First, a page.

Beales Arboretum Autumn 2018
Friday, January 11, 2019
This is a strange year for the thousands of trees in the Beale Arboretum.
As I write on the 8th October, there has been barely any rain for months and months, and the trees have suffered the longest and hottest summer since records began.
The ground is heavy Thames clay which is cracked, and the little rain has barely penetrated the surface.
Despite this, and despite the brown lawns this summer, the trees are in remarkably fine form, and we have barely lost any trees thanks to the intensive watering programme of the gardens team of Paul and Andrew.
Only the more ericaceous shrubs like rhododendrons, azaleas and camellias have suffered particularly badly from the hot dry conditions.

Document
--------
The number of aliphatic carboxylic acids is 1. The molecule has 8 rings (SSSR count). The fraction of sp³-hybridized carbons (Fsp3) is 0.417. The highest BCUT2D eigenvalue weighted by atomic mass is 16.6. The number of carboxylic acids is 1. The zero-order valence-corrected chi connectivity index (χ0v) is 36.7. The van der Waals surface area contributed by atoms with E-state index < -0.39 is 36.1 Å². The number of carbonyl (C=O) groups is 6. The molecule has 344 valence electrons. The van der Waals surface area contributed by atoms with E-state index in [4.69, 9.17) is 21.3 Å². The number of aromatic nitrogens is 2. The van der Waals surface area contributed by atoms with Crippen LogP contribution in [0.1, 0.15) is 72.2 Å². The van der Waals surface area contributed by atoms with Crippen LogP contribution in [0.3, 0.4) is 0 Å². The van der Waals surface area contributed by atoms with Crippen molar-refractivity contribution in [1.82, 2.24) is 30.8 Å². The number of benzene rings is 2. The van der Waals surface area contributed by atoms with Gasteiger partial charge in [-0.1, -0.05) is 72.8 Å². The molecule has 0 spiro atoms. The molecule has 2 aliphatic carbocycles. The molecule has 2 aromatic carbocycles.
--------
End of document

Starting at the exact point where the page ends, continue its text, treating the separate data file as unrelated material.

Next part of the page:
The first photo shows Acer saccharum ‘Newton Sentry’ in the foreground and Acer rubrum ‘Autumn Blaze’ in the background – both stunning early autumn trees.
The second photo shows Decaisnea fargesii, more commonly known as the Blue Sausage Tree – this unusual leguminous tree has these bright blue seed pods, apparently edible!
The fourth photo is of one of the best autumn trees, Nyssa sylvatica or the Tupelo tree, not very well known in the UK, but what beautiful glossy foliage, and so many different colours
Morus nigra, and Morus alba
Our two mulberry trees, Morus nigra, and Morus alba are stunning at this time of year and are shown in the fifth photo.
Do come and visit, it is a stunning time of year!
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